There has been much confusion over the past few months regarding whether paying extra for organic food is actually worth it. Does organic food provide health benefits that non-organic food doesn’t? Are the pesticides and other such chemicals used on non-organic foods a health risk? Food and Drink Europe reported last week (26.05.10) that, as yet, there is very little evidence to suggest that organic food is healthier than non-organic. On the other hand the article does state that more research is needed to be able to state this with confidence.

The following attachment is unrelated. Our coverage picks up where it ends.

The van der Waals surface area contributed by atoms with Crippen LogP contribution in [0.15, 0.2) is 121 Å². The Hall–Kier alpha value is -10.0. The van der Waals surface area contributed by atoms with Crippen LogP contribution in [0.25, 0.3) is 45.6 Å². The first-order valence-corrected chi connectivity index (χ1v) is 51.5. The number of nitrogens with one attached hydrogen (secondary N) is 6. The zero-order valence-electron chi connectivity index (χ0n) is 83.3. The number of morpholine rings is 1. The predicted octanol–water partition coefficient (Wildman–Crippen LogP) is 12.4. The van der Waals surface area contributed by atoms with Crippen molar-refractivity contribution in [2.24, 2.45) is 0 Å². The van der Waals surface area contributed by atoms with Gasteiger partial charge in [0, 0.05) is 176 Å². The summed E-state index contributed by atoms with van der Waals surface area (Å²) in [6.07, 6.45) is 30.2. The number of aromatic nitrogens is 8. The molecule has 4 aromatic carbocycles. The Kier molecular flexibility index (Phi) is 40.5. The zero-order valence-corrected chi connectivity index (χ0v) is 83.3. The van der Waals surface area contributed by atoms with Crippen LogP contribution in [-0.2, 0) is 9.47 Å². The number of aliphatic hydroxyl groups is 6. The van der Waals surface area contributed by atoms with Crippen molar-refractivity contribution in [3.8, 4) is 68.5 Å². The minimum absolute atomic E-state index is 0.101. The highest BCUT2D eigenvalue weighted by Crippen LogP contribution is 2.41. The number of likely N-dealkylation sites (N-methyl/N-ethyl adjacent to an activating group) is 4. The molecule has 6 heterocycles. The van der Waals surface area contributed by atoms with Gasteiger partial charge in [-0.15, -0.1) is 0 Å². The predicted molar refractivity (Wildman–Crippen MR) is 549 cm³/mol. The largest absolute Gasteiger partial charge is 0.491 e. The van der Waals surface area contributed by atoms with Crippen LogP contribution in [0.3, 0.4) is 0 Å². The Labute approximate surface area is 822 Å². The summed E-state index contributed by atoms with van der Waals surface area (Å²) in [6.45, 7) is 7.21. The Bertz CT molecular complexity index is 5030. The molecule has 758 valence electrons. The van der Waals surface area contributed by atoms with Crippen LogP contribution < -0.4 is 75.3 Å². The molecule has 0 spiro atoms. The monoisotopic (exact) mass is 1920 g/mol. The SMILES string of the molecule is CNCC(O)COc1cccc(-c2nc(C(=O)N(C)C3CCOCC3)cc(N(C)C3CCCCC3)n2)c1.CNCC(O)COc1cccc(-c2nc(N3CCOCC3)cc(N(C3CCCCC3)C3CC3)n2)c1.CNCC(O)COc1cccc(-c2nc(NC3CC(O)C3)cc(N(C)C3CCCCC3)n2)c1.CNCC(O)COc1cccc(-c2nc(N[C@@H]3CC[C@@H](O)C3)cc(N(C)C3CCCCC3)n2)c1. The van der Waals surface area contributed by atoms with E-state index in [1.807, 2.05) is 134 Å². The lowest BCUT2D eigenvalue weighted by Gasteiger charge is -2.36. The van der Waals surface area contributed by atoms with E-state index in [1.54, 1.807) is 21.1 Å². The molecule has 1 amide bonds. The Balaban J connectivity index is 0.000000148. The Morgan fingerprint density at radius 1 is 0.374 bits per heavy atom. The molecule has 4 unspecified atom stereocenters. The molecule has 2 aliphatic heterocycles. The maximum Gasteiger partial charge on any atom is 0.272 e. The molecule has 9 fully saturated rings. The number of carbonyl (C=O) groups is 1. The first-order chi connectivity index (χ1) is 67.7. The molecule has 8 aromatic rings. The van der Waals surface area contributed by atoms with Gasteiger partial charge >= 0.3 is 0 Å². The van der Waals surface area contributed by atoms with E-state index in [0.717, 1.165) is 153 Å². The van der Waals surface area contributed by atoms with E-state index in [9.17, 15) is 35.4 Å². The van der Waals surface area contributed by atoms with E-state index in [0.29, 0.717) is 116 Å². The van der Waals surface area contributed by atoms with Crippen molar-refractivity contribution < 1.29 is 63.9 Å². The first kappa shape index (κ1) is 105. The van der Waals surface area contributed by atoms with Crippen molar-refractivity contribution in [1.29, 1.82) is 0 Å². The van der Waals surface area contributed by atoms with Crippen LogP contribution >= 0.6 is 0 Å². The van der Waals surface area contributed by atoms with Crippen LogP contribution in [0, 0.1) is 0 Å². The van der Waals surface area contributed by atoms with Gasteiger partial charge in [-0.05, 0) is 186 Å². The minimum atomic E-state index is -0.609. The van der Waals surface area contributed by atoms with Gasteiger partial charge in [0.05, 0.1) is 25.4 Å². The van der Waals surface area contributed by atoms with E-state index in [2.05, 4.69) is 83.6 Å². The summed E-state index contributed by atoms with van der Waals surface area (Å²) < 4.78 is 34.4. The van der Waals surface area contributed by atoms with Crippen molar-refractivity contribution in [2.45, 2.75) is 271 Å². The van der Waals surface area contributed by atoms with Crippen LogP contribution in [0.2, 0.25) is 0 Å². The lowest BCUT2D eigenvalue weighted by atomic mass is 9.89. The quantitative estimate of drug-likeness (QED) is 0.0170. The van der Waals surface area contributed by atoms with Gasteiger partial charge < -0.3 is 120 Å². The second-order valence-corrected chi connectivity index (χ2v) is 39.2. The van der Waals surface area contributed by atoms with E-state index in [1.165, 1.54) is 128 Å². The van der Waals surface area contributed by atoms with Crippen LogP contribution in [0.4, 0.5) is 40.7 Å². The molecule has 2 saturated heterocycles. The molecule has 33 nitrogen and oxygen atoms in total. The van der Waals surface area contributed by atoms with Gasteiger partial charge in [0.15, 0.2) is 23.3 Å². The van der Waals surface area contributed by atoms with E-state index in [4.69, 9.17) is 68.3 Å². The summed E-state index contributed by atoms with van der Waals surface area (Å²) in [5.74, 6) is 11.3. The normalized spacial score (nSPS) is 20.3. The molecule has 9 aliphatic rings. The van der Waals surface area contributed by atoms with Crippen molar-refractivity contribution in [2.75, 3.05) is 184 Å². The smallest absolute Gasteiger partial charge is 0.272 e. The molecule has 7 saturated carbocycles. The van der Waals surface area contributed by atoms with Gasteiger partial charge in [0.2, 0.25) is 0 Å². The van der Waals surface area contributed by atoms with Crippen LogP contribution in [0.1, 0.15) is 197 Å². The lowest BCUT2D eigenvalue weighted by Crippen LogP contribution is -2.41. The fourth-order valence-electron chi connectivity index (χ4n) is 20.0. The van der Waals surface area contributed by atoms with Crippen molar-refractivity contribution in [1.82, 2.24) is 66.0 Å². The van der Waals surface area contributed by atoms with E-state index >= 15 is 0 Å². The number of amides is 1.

Perhaps not the most likely source of nutrition information, an article in the June edition of Glamour magazine (p.50), gives a helpful guide which advises when to go organic and when non-organic will do just fine. The article draws on information published by the Environmental Working Group (EWG) which states that some foods absorb more pesticides than others and these are the products that need to be bought organic in order to avoid ingesting too many nasty chemicals. Labelled the ‘Dirty Dozen’ the following foods absorb the most pesticides and are therefore worth the extra expense of buying organic: peaches, apples, bell peppers, celery, nectarines, strawberries, kale, lettuce, imported grapes, carrots, pears and cherries. Conversely, the ‘Clean 15’ are fine to be bought non-organic: Onions, avocados, sweetcorn, pineapples, mangoes, asparagus, peas, kiwi fruit, aubergines, papayas, watermelons, broccoli, tomatoes, sweet potatoes, and cabbage. According to the EWG sticking to this list will reduce your pesticide exposure by an impressive 80%.
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